That’s what we do – we build a relationship with the community. It’s like a marriage. Readers love us when we write about their good deeds, but despise us when we write about the warts in the community. The relationship endures.
One unusual comment I heard someone say once was, “it’s so quaint.” Of course, in my own mind, I was thinking, why not “provocative,” or “thought provoking,” “insightful,” or some other word to bring added value to the paper?
Most business trends are to be “cool.” I guess community newspapers don’t get to fall into that realm because we are more like the old favorite quilt, rather than a high-tech solar warming mantel.
People move into our area because they are searching for something. It may be a place, a lifestyle, or a dream they haven’t been able to find anywhere else.
This week, I read a columnist, who spoke about community newspapers as a vehicle to find that “place” in a person’s life. As a newspaper, we attempt to address and provide that “place” in the lives of our readers. We create “place” out of chaos and frame the issues that are important to a community.
The newspaper business is changing rapidly, with more photography, more color, and better graphics. The Internet is creating a new method of telling a community story.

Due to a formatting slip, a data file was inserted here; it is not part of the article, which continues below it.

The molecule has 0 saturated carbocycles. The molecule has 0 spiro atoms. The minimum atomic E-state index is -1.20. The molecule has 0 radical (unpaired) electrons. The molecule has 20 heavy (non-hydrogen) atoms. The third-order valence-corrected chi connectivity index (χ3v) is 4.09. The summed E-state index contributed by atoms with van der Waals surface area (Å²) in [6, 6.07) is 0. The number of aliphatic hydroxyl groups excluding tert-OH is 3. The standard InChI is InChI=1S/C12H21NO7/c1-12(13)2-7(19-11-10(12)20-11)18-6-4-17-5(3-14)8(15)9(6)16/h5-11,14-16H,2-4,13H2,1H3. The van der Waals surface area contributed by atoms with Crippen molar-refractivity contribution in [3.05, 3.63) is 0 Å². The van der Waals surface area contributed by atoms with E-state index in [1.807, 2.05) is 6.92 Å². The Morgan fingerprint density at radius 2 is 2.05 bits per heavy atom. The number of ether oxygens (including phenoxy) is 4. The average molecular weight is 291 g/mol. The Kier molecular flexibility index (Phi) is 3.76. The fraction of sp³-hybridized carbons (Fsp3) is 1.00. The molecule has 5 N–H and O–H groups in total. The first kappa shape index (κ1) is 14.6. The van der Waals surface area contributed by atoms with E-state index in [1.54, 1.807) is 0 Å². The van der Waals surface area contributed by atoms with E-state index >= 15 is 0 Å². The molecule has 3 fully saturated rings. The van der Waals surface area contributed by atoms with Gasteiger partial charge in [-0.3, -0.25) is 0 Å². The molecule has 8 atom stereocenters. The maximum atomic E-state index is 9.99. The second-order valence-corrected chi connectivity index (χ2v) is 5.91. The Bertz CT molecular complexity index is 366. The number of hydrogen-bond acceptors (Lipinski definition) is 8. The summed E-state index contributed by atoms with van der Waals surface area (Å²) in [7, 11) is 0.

Yet, our printed newspapers have somehow held onto the part of the core values and traditions, which our community is built on – one person calls it “quaint.”
I’ll take quaint, as long as I know we are giving the readers something personal – something they can invest in emotionally. That thing that lets them know they have found that “place” they have been looking for. The best description we could ask for, however, is “my newspaper.”

A New Perspective 12-02-04: Community

Golden Gate Gazette

December 2, 2004

We publish a weekly community newspaper called the Everglades Echo that covers the communities of Everglades City, Chokoloskee Island, Plantation Island, Ochopee and Copeland. For those who don’t know, these communities are in the far eastern portion of Collier County.
The county seat was originally located in Everglades City and after Hurricane Donna in 1960, the county seat was moved to Naples.
Because they have a long, rich history, there are many newspaper clippings that tell the history of the area. Hardware store owner Jim Webb has a vast collection that he has saved over the years and sometimes lets us borrow to know where we’ve come from and how things have or haven’t changed over the years. It was interesting that some of the issues from 30 years ago are the same issues facing the community today.
In a series of on-the-spot interviews from 1974, residents were asked how they think the presidents’ economic policy was working. Another question asked what people thought about the president (Gerald Ford) after the election. This week we “re-asked” the question, “What do you think should be done with empty lots?”
It was fun to see that although the faces change, nothing really changes over time. The present day responses nearly echoed the opinions of 30 years ago.